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Drosophila as a model system. Paul Adler pna@virginia.edu Gilmer245 982-5475. Why is Drosophila a valuable model system?.

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drosophila as a model system
Drosophila as a model system
  • Paul Adler
  • pna@virginia.edu
  • Gilmer245
  • 982-5475
why is drosophila a valuable model system
Why is Drosophila a valuable model system?
  • It is an animal – therefore it can be used to study development, physiology and behavior. Many genes only have functions in multicellular organism e.g. cadherins. Drosophila has been a particularly valuable model system for development.
  • 90 years of genetics
slide3

Features shared by Drosophila and other animals and higher plants:

Obligate diploid.

Sexually dimorphic gametes.

Pleiotropy and redundancy.

goals for my lectures
Goals for my lectures
  • Understand Drosophila well so that you can understand a paper or seminar.
  • Hopefully you will be comfortable enough so that you are likely to keep up with the fly literature on problems and approaches that are relevant for your research.
slide5
Drosophila has very sophisticated classical genetics and cytogenetics. These topics are often ignored these days, but they remain important in biomedical research.
  • Because of their sophistication and power they are essential for fly genetics.
homework
Homework
  • Go to FlyBase and learn about cadherins in flies.
the drosophila genome
The Drosophila Genome
  • 3 sets of autosomes
    • 2 and 3 - large metacentric chromosome
    • 4 - very small telocentric chromosome
  • X/Y sex Chromosomes
    • X is a large telocentric chromosome
unusual features of drosophila
Unusual Features of Drosophila
  • No crossing over in male meiosis
  • larval cells (e.g. salivary gland cells) do not grow by mitotic cell division
    • they increase in size and become polyploid
    • the many chromosome strands line up to form the giant polytene chromosomes that give Drosophila it’s wonderful cytogenetics.
polytene chromosomes
Polytene Chromosomes
  • A consequence of lack of cell division in larval life (2000N).
  • DNA strands line up in register
  • Giant chromosomes, banding pattern (bands 5 – 200 kb).
  • Great cytology – in favorable regions can recognize a 15 kb deletion.
  • Uneven Amplification
cytogenetics
Cytogenetics
  • Chromosomes divided into 102 numbered divisions each of which is divided into lettered subdivisions.
  • Individual bands are numbered within each lettered subdivision
cytogenetics13
Cytogenetics
  • X  1-20
  • 2L  21 - 40
  • 2R  41 - 60
  • 3L  61 - 80
  • 3R  81 - 100
  • 4  101 - 102
polytene chromosomes16
Polytene Chromosomes
  • Identifying Chromosome Aberrations
  • Mapping physical location of mutations and genes.
  • Substrate for nucleic acid and antibody probes
chromosome aberrations
Chromosome aberrations
  • Pairing of maternal and paternally derived homologs a big help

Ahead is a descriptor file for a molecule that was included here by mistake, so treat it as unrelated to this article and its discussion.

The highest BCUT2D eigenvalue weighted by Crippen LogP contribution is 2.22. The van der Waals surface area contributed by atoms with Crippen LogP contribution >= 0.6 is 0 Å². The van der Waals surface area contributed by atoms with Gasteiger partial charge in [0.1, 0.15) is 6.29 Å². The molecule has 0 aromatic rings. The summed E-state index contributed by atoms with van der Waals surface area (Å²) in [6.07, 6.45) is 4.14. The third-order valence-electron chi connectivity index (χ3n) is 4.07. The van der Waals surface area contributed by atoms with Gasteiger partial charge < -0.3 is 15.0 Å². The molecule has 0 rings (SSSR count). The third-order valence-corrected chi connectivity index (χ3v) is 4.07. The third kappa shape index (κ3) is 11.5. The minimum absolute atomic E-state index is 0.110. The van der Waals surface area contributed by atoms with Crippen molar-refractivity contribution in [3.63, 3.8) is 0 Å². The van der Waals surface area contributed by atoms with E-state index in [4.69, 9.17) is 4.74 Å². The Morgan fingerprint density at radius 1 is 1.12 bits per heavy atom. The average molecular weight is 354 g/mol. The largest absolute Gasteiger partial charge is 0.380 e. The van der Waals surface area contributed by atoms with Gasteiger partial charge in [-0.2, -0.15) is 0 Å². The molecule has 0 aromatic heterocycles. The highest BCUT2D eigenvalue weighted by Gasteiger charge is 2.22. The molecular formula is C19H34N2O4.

• Deficiency (Df) (known as a deletion in other organisms).
  • Duplications.
  • Inversions.
  • Translocations.
slide18
Df
  • How can you tell if you have a mutation that is a deletion?
  • Molecular mapping
  • Failure to recombine with two point mutants
  • Cytology – loop in meiotic or polytene chromosomes.
sex determination
Sex determination
  • Males X/Y, 2A
  • Females X/X, 2A
  • Y chromosome is not male determining
    • X/0, 2A is a sterile males
    • X/X/Y, 2A is a fertile female
    • ratio of X to autosomes determines sex
    • Y chromosome is needed for male fertility
how to maintain a lethal
How to maintain a lethal ?
  • Retest every generation?
  • Balanced lethal state l1 +/+ l2X l1 +/+ l2
  • If no crossing over you would get l1 +/+ l2, l1 +/ l1 + (die), + l2/+ l2 (die)
  • Problem is that crossing over generates + + chromosomes and these ruin the scheme
how to maintain a lethal29
How to maintain a lethal?
  • Balancer chromosomes to the rescue.
  • + l2 /CyO X + l2 /CyO this cross yields + l2/CyO, + l2/+ l2(die), CyO/CyO (die)
  • CyO prevents crossing over so no + +
mutations and nomenclature
Mutations and Nomenclature
  • Wild type often not stated.
  • Semicolon between chromosomes
  • Descriptive and humorous names.
  • Dominants are capitalized.
  • Allele names superscripts
slide32

y w f

y w f; cn bw

y w f; TM3/DcxF

y w f; In(3L)fzK21/TM6C

Dr/TM3

morphs
Morphs
  • Loss of function
  • hypomorphs - leaky, weak
  • amorphs - phenotypic nulls, tight, strong
  • null - no gene product
gain of function
Gain of Function
  • Hypermorph - extra activity
  • Neomorph - new activity
  • antimorph - dominant negative
slide35

Mutation Nomenclature in Drosophila

Loss of function:

Amorphic – null

m/m = m/Df

Hypomorphic – some activity remains

m/m < m/Df

slide36
Gain of function
  • Hypermorphic (increased activity)
  • m/m>m/+>m/Df
  • Neomorphic (new activity)
  • Antimorphic (dominant negative)
  • m/+ >Df/+
  • m/+>m/Dp
fly resources
Fly Resources

1. Flybase (http://flybase.bio.indiana.edu/)

2. Genome Project (http://www.fruitfly.org)

3. Allied databases (e.g. Interactive Fly – there are links for all of these on Flybase)

4. Stock Center.

resources
Resources
  • Sequence well annotated.
  • Genome project cDNA clone collection.
  • Expression patterns in embryos.
  • Deletion collection.